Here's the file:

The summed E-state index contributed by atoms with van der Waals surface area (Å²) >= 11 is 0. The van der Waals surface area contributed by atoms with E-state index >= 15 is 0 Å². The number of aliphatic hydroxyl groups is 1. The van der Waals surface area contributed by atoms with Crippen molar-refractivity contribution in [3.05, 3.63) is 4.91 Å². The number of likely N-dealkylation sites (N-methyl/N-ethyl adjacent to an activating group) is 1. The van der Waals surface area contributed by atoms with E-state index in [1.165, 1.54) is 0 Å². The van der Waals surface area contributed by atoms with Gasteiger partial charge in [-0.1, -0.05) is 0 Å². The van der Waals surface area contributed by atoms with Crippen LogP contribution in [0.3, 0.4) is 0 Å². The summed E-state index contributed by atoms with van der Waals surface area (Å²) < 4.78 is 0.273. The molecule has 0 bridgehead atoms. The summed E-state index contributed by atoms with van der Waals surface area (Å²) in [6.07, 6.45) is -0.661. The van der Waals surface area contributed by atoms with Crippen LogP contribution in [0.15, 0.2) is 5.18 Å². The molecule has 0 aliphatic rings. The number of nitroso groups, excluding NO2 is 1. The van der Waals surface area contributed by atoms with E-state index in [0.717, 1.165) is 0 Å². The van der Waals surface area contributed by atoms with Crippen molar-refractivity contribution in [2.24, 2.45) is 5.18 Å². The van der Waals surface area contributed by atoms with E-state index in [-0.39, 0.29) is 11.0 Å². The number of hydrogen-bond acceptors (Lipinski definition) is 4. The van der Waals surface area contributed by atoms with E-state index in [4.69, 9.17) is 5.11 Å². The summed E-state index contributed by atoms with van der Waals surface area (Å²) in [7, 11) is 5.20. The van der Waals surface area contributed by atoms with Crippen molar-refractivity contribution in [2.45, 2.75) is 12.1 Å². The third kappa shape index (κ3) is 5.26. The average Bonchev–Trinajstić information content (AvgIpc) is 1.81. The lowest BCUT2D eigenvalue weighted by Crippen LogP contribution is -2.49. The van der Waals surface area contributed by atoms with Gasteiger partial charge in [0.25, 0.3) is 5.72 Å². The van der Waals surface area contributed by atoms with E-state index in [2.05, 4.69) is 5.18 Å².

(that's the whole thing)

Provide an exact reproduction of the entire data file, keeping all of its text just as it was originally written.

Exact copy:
The summed E-state index contributed by atoms with van der Waals surface area (Å²) >= 11 is 0. The van der Waals surface area contributed by atoms with E-state index >= 15 is 0 Å². The number of aliphatic hydroxyl groups is 1. The van der Waals surface area contributed by atoms with Crippen molar-refractivity contribution in [3.05, 3.63) is 4.91 Å². The number of likely N-dealkylation sites (N-methyl/N-ethyl adjacent to an activating group) is 1. The van der Waals surface area contributed by atoms with E-state index in [1.165, 1.54) is 0 Å². The van der Waals surface area contributed by atoms with Gasteiger partial charge in [-0.1, -0.05) is 0 Å². The van der Waals surface area contributed by atoms with Crippen LogP contribution in [0.3, 0.4) is 0 Å². The summed E-state index contributed by atoms with van der Waals surface area (Å²) < 4.78 is 0.273. The molecule has 0 bridgehead atoms. The summed E-state index contributed by atoms with van der Waals surface area (Å²) in [6.07, 6.45) is -0.661. The van der Waals surface area contributed by atoms with Crippen LogP contribution in [0.15, 0.2) is 5.18 Å². The molecule has 0 aliphatic rings. The number of nitroso groups, excluding NO2 is 1. The van der Waals surface area contributed by atoms with E-state index in [0.717, 1.165) is 0 Å². The van der Waals surface area contributed by atoms with Crippen molar-refractivity contribution in [2.24, 2.45) is 5.18 Å². The van der Waals surface area contributed by atoms with E-state index in [-0.39, 0.29) is 11.0 Å². The number of hydrogen-bond acceptors (Lipinski definition) is 4. The van der Waals surface area contributed by atoms with E-state index in [4.69, 9.17) is 5.11 Å². The summed E-state index contributed by atoms with van der Waals surface area (Å²) in [7, 11) is 5.20. The van der Waals surface area contributed by atoms with Crippen molar-refractivity contribution in [2.45, 2.75) is 12.1 Å². The third kappa shape index (κ3) is 5.26. The average Bonchev–Trinajstić information content (AvgIpc) is 1.81. The lowest BCUT2D eigenvalue weighted by Crippen LogP contribution is -2.49. The van der Waals surface area contributed by atoms with Gasteiger partial charge in [0.25, 0.3) is 5.72 Å². The van der Waals surface area contributed by atoms with E-state index in [2.05, 4.69) is 5.18 Å².